That's the 19 99 1 that, Mark c Nobleman was talking about. Um, it had the, the quotes from, from, uh, Bill Finger that, that weren't cited and he couldn't find them for a long time. Um, and it's super brief. It's got like a sentence where it says that Bob Kane quote admitted. That be LAI's Dracula was an inspiration.
and so that's, that's how I came with that. but digging a little bit more, um, I found, an article written by Tom Andre, who we know as the ghost writer for Batman and Me, the Bob Kane autobiography. Um, he wrote an essay, an article titled The Darkest Night, the Gothic Roots of Batman Comics, which was included in the fall 2020 edition of an academic journal called Source Notes in the History of Art.
And that article is super interesting, um, cuz it talks about like less like the specific inspirations like this book or this TV show, and more about like, sort of the, the sociological climate that, Batman is born from. it's available on the University of Chicago press website. I'll, I'll put a link of the show notes.
but in that, in that article he says, White upper class males like Bruce Wayne were thought to exemplify the highest level of rationality and self-control. Kane modeled the look of Batman on Bella LAI's Dracula and the Dark Night functions as a double of the villain. He fights. He represents the Acme of heroic development by being able to both access the savage primordial instincts manifested by villains and direct his violent and impulses solely against criminals.
It's also the case that this article cite on Tom Andre cite himself, which I think is like a total badass move , like when you're being pub published in academic academic journal.
You've got a footnote that, points to your own book. Um, there's a 20, 20 11 book that he wrote called Creators of the Superheroes, where he's, he's specifically citing this quote that from Bob Kane. I now desperately want to read this book. Unfortunately, there's no eBooks available. and I couldn't get a book delivered in time for this episode.
But, uh, rest assured , I I will be diving deep.
Okay, so what is Dracula? Who is Dracula? Dracula is an 1897 novel written by a man named Bran Stoker.
[00:06:20] Brian: Mm-hmm.
[00:06:21] Alex: it's what they call an epistolary novel, which means that it's comprised of letters and other documents. and Dracula is not the only, uh, example of an epistolary novel. It's not even the first, but it is one of the most famous.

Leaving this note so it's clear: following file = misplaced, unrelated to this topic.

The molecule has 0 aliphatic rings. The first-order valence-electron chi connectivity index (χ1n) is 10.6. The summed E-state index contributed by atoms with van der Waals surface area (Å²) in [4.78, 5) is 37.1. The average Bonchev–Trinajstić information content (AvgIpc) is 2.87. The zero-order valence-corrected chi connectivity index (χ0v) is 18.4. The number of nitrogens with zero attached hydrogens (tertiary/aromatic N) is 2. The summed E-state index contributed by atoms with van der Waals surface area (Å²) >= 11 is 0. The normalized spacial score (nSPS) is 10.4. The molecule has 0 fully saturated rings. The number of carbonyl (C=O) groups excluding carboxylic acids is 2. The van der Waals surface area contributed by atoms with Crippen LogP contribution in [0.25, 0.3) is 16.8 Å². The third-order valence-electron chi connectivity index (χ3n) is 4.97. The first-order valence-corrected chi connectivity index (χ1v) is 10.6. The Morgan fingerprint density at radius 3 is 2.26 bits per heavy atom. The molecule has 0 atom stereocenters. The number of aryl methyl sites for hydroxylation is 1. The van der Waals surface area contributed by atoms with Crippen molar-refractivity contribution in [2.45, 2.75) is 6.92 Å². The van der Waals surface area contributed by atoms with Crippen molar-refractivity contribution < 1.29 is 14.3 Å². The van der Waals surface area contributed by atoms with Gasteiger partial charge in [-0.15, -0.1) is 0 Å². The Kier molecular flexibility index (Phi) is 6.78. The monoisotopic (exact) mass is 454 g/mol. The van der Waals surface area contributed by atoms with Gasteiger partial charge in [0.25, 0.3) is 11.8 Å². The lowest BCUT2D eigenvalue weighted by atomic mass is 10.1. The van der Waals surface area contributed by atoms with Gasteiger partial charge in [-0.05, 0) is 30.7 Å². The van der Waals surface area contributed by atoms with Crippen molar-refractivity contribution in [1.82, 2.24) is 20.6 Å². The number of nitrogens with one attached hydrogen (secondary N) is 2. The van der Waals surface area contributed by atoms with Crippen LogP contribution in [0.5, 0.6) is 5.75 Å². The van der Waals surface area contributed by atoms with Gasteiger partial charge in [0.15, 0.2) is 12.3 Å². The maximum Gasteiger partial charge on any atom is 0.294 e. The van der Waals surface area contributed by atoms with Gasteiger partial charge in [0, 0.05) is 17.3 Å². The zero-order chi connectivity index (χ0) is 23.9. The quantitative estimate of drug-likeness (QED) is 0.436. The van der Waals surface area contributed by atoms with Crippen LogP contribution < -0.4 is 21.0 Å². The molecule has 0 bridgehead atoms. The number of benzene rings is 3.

It consists of diary entries, newspaper clippings, telegrams letters. Think of it like a found footage film like Cloverfield,
[00:06:40] Brian: Mm-hmm.
Wow. You chose Cloverfield as the found footage film.
[00:06:45] Alex: that's the one that I go to. What's your, what do you, what comes to your mind?
[00:06:47] Brian: Well, the first thing, the two things that come to mind, which one's more, a little bit, little bit more modern is, uh, paranormal activity
[00:06:54] Alex: yeah,
[00:06:55] Brian: that was super popular when we were in college. And then, uh, the Blair Witch Project, which is like one of the OGs,
[00:07:01] Alex: I think the thing with Blair Witch Project was that was what, like 1999. So I was,
it was something like that. It was Raider R so I was too young, so I didn't see it when it came out. and Cloverfield was, I must have been like a freshman in high school. Um, at that point it was like 2004, something like that.
Totally speaking off the cuff, I have no idea. But it was right in that sweet spot where I had, like, I had figured out how to use BitTorrent
[00:07:21] Brian: Oh, yeah,
[00:07:22] Alex: so I remember, So I, I watched it right when it came out and so that, that was the defining one for me.
[00:07:26] Brian: I'm pretty sure JJ Abrams directed that
[00:07:29] Alex: um, Cloverfield, I don't know. I think it is a bad robot thing, but I don't know if he directed it.
[00:07:35] Brian: Produced by JJ Abram, Directed by Matt Reeves.
[00:07:39] Alex: directed by Matt Reeves, who went on to direct.
[00:07:42] Brian: Batman.
[00:07:43] Alex: Batman
[00:07:44] Brian: The Batman. Okay. I thought so. I was like, Oh no, I'm on the spot.
[00:07:48] Alex: Yes. The, the the 2022 Moving picture film on which next episode will be,
[00:07:54] Brian: Okay. I was wondering when that was gonna come out.
[00:07:55] Alex: I'm editing it as we speak,
[00:07:57] Brian: Awesome.
luck. It. It. could be a two parter.
[00:08:03] Alex: It might be that was like a four hour conversation. yeah. so yeah, like, I remember when I started reading Dracula and I was telling Brian that this might be something that we talk about on the show, and I was like, Oh, you, it's like a found footage thing.
And Brian was like, Oh yeah, like World War Z. And I felt like really smart for like, observing this, but if it's the first thing that comes up, if you Google like, you know, you know, what is Dracula the book, right? Like, if you go to Spark Notes, like, everyone's like, Oh, it's an epistolary, you know, it's like a found footage film.
I'm like, Oh, okay. So my comparison is obvious, but,
[00:08:36] Brian: I also, you, when you said you were reading it, I was like, Dang. Like I, I'm one of those people who just like, I stay away from reading really old books cuz usually they suck
[00:08:47] Alex: Um, it's not a bad book. It's not a bad book. It's, it's, um, one of those things where it, in order to set the mood, especially towards the beginning of the novel, it does a lot of like referencing sort of, um, geography and sort of, ethnic groups and things like that, that you won't get. At first. So the, for me, it was a lot of like flipping back and forth between the edition that